Coping With COVID-19
Updated: May 21, 2021
2020 has turned out to be a scary year for the whole world. COVID-19 is causing death, shutting down normal life as we know it, and destabilizing the global economy. The situation is bad and the next weeks and months are unpredictable. We can all acknowledge that this situation is horrible. The question before us is, “How will we cope (survive, respond, deal with it)?”
The good news is that the Internet is full of blogs, podcasts, and other resources that help people adapt to the pandemic (particularly resources in English). In fact, there’s almost too much information so that it’s difficult to know where to start! Although I am nowhere near to being an expert, I hope this article can consolidate and summarize some good ideas and research from experts around the world in a way that will help you experience better health, wellbeing, and calm during this crisis.
Most of the ideas I will share are not rocket science. Many of these ideas are promoted by countless (many) psychologists, doctors, researchers, and authors. So I won’t attribute (give credit, cite) each idea to a specific source, but I am including links to resources that have influenced my ideas below in case you want to explore more resources. I trust that these ideas can be a reminder for us all of what we already know and also shed new light (give new perspective) on how we can adjust to COVID-19 in a way that is healthy and resilient.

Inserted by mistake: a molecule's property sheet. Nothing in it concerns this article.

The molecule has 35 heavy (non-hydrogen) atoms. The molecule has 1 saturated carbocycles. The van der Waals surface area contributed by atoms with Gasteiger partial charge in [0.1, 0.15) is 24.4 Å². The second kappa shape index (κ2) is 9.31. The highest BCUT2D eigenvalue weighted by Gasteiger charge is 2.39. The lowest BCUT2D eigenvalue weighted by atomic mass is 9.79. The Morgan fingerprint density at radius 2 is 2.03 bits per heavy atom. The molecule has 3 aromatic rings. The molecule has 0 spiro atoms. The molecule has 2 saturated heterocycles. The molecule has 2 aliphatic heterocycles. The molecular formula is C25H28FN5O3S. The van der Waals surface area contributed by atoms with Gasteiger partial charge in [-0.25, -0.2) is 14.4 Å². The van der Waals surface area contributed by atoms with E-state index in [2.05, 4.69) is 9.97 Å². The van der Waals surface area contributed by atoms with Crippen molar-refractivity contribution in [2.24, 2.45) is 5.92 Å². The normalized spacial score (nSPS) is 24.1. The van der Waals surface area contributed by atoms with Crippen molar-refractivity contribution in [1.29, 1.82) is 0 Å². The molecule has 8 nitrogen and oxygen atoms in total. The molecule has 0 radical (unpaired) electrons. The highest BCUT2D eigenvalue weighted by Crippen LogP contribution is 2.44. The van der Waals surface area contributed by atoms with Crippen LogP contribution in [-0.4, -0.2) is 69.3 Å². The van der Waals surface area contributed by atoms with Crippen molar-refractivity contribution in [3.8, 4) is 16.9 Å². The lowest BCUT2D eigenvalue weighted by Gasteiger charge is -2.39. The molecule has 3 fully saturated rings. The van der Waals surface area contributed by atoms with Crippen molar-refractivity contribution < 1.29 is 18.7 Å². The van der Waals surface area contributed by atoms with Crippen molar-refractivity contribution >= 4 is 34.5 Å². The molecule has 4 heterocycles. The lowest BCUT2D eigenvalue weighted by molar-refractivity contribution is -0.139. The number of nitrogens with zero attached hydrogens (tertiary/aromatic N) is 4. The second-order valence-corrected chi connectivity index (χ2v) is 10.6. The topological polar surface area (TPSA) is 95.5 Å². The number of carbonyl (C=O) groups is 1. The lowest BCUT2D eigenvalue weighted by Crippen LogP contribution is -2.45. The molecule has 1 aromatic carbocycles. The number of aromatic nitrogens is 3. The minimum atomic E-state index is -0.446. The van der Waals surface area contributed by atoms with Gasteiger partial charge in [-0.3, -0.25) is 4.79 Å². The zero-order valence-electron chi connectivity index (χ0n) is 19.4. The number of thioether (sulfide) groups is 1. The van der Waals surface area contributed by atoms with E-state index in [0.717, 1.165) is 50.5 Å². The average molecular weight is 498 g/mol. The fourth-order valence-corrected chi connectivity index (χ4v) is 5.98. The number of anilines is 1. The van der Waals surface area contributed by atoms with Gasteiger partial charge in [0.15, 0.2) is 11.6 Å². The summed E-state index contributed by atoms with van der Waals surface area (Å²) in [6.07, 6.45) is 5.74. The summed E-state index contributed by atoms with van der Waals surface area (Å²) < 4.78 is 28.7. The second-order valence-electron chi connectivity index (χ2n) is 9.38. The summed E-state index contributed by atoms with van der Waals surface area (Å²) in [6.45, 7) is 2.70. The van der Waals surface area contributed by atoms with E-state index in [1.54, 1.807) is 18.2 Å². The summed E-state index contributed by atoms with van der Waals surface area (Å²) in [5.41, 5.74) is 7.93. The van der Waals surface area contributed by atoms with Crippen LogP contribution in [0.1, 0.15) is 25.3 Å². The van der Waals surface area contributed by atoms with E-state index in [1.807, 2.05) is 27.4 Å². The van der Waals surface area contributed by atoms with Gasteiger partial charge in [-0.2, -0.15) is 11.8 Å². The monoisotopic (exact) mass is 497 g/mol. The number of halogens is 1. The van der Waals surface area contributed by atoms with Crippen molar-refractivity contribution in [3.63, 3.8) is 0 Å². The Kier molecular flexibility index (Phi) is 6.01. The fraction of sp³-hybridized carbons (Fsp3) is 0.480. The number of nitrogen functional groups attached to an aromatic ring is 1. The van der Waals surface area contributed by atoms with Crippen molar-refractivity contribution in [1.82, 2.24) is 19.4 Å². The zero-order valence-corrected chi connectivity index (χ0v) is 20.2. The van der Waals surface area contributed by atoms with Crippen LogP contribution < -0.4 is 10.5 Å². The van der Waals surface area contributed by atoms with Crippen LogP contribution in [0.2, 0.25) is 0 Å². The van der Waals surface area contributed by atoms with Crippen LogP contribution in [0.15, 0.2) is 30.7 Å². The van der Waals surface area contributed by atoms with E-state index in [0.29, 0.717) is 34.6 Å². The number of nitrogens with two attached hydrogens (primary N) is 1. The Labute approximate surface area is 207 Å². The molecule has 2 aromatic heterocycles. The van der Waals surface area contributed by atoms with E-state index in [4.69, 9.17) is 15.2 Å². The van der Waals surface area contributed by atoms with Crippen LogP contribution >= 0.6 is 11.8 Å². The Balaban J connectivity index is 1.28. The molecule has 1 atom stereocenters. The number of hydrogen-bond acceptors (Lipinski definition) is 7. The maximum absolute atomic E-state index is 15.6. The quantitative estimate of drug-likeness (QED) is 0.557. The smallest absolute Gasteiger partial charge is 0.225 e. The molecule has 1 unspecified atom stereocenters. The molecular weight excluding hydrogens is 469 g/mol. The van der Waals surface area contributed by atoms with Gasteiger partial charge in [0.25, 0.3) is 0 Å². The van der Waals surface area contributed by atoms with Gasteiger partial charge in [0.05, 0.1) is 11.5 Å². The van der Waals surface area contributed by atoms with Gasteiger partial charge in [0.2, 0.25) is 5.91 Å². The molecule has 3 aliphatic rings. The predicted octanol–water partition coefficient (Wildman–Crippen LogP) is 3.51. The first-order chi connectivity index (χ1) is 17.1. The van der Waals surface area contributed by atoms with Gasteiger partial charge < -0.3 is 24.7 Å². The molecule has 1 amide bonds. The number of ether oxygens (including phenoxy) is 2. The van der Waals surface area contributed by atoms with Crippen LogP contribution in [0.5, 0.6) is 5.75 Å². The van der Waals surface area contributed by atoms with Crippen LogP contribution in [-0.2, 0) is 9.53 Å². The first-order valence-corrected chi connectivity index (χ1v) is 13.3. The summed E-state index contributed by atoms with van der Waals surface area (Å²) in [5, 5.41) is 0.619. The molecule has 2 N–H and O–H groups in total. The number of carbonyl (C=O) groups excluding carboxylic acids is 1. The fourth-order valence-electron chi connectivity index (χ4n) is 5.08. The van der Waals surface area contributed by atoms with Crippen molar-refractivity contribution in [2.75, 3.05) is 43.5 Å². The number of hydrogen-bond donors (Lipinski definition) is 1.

At a time like this, it’s useful to acknowledge how we feel. Maybe it’s fear, sadness, anger, or helplessness. We might have to slow down and make some space in order to figure out and name (state, pinpoint) what we feel. Why not take a moment right now to close your eyes, place your hands on your heart, take a deep breath in and out, and ask, “How do I feel?”
Once we know how we feel, we can let ourselves know that it’s okay to feel that way. From that place of acceptance, we can examine that feeling as something separate from our identity. “I feel sad, but my identity is not sadness.” Knowing that our identity is not the same as our feelings gives us the freedom to start looking at the root of that sadness. “Why am I sad? I’m sad because people are dying, the economy is declining, and I can’t guarantee that all my friends and family will not get sick or keep their jobs.”